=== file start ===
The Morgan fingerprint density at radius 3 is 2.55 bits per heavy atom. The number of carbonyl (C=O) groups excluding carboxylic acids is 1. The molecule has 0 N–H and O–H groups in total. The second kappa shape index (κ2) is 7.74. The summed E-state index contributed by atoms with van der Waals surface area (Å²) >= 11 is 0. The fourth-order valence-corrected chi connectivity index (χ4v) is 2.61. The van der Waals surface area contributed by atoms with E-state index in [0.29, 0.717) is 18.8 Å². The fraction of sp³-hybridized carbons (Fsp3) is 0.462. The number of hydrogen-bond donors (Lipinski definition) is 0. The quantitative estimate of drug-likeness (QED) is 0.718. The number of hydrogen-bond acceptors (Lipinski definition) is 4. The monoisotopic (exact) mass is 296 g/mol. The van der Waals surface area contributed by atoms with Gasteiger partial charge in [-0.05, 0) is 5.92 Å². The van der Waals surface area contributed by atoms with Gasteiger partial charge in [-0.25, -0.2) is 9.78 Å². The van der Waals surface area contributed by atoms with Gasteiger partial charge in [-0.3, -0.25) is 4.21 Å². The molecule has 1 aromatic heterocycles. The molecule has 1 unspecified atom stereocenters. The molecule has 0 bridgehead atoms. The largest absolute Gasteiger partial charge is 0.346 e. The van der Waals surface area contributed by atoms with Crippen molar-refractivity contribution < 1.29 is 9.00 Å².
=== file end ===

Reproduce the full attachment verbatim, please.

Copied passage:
The Morgan fingerprint density at radius 3 is 2.55 bits per heavy atom. The number of carbonyl (C=O) groups excluding carboxylic acids is 1. The molecule has 0 N–H and O–H groups in total. The second kappa shape index (κ2) is 7.74. The summed E-state index contributed by atoms with van der Waals surface area (Å²) >= 11 is 0. The fourth-order valence-corrected chi connectivity index (χ4v) is 2.61. The van der Waals surface area contributed by atoms with E-state index in [0.29, 0.717) is 18.8 Å². The fraction of sp³-hybridized carbons (Fsp3) is 0.462. The number of hydrogen-bond donors (Lipinski definition) is 0. The quantitative estimate of drug-likeness (QED) is 0.718. The number of hydrogen-bond acceptors (Lipinski definition) is 4. The monoisotopic (exact) mass is 296 g/mol. The van der Waals surface area contributed by atoms with Gasteiger partial charge in [-0.05, 0) is 5.92 Å². The van der Waals surface area contributed by atoms with Gasteiger partial charge in [-0.25, -0.2) is 9.78 Å². The van der Waals surface area contributed by atoms with Gasteiger partial charge in [-0.3, -0.25) is 4.21 Å². The molecule has 1 aromatic heterocycles. The molecule has 1 unspecified atom stereocenters. The molecule has 0 bridgehead atoms. The largest absolute Gasteiger partial charge is 0.346 e. The van der Waals surface area contributed by atoms with Crippen molar-refractivity contribution < 1.29 is 9.00 Å².